During May commencement ceremonies the Cockrell School of Engineering at The University of Texas at Austin, Dr. Timothy P. Crain was recognized as one four outstanding young graduates who have become influential leaders in the engineering community.
Outstanding Young Graduate selections are based on distinguished contributions to the practice of engineering,excellent direction to an organization that has made noteworthy, national or international contributions,exceptional community service,strong interest in the Cockrell School of Engineering and exceptional role modeling to current or prospective engineering students.
Timothy Crain, currently an aerospace engineer in NASA’s aeroscience and flight mechanics division, graduated with a doctorate in 2000 after earning a master’s degree in 1999 and bachelor’s degree with highest honors in 1995, all three in aerospace engineering. After graduation Crain joined the advanced mission design branch of NASA’s Johnson Space Center in Houston working on plans for human exploration of Mars.
Crain was also recognized during university commencement ceremonies by the Texas Exes, The University of Texas Alumni Association, as a 2008 Outstanding Young Texas Ex. The award, inaugurated in 1980 by the Texas Exes, annually recognizes four young alumni who are distinguished in their fields and have demonstrated a continuing interest in The University of Texas at Austin and the Texas Exes.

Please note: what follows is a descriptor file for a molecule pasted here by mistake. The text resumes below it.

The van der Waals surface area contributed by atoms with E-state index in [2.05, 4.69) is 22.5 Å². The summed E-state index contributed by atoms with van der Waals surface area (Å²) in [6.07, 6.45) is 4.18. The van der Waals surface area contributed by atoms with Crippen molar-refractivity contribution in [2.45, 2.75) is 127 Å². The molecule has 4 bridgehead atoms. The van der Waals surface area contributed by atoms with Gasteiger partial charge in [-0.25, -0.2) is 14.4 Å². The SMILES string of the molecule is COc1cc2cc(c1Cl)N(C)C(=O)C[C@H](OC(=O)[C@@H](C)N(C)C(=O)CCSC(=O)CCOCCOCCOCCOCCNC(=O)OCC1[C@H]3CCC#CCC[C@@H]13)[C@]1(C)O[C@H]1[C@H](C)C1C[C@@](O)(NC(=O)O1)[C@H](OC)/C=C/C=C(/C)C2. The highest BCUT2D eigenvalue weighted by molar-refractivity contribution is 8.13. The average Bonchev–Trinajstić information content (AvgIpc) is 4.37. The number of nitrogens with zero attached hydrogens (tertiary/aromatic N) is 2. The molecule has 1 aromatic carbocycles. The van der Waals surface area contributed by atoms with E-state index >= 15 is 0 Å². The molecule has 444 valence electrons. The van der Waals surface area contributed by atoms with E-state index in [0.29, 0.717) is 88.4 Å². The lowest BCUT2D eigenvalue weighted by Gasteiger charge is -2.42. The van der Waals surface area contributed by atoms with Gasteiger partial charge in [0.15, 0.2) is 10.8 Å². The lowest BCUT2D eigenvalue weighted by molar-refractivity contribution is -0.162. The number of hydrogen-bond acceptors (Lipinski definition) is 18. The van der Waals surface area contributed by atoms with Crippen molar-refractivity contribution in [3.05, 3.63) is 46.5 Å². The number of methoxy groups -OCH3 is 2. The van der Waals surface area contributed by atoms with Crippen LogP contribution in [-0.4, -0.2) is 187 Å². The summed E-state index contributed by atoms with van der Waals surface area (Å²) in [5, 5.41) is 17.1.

At NASA, Crain has developed the design of navigation systems for both human and robotic spacecraft involved in entry, descent, landing and rendezvous, proximity operations, and docking. These designs were used for the upcoming 2009 Mars Science Laboratory, the mini-AERCam free-flying inspection vehicle, the Hubble robotic servicing vehicle, and provided the foundation for the Orion crew exploration vehicle. He is currently working toward humanity’s return to the moon as the Orion orbit guidance, navigation, and control system manager at NASA’s Johnson Space Center.
While at the university, Crain received the Texas Excellence Award and played football on a scholarship for two years under Coaches David McWilliams and John Mackovic. His teams beat OU both years (1991 and 1992) before a knee injury directed him from the playing field to the research field at the Applied Physics Labs. After earning his bachelor’s degree, he welcomed the opportunity to study Mars exploration under Professors Robert Bishop and Wallace Fowler as a National Science Foundation Graduate Fellow.
While in Austin, Crain refined a deep love of music inherited from his parents and took up the guitar. He currently plays bass guitar in the contemporary worship service at Clear Lake United Methodist Church and for an original rock band, DC3, with two other NASA engineers. Crain has been married to Melissa since 1994 and they have three children, Jessica, 9, Isabella, 7, and Connor, 4. All can sing the “Eyes of Texas.”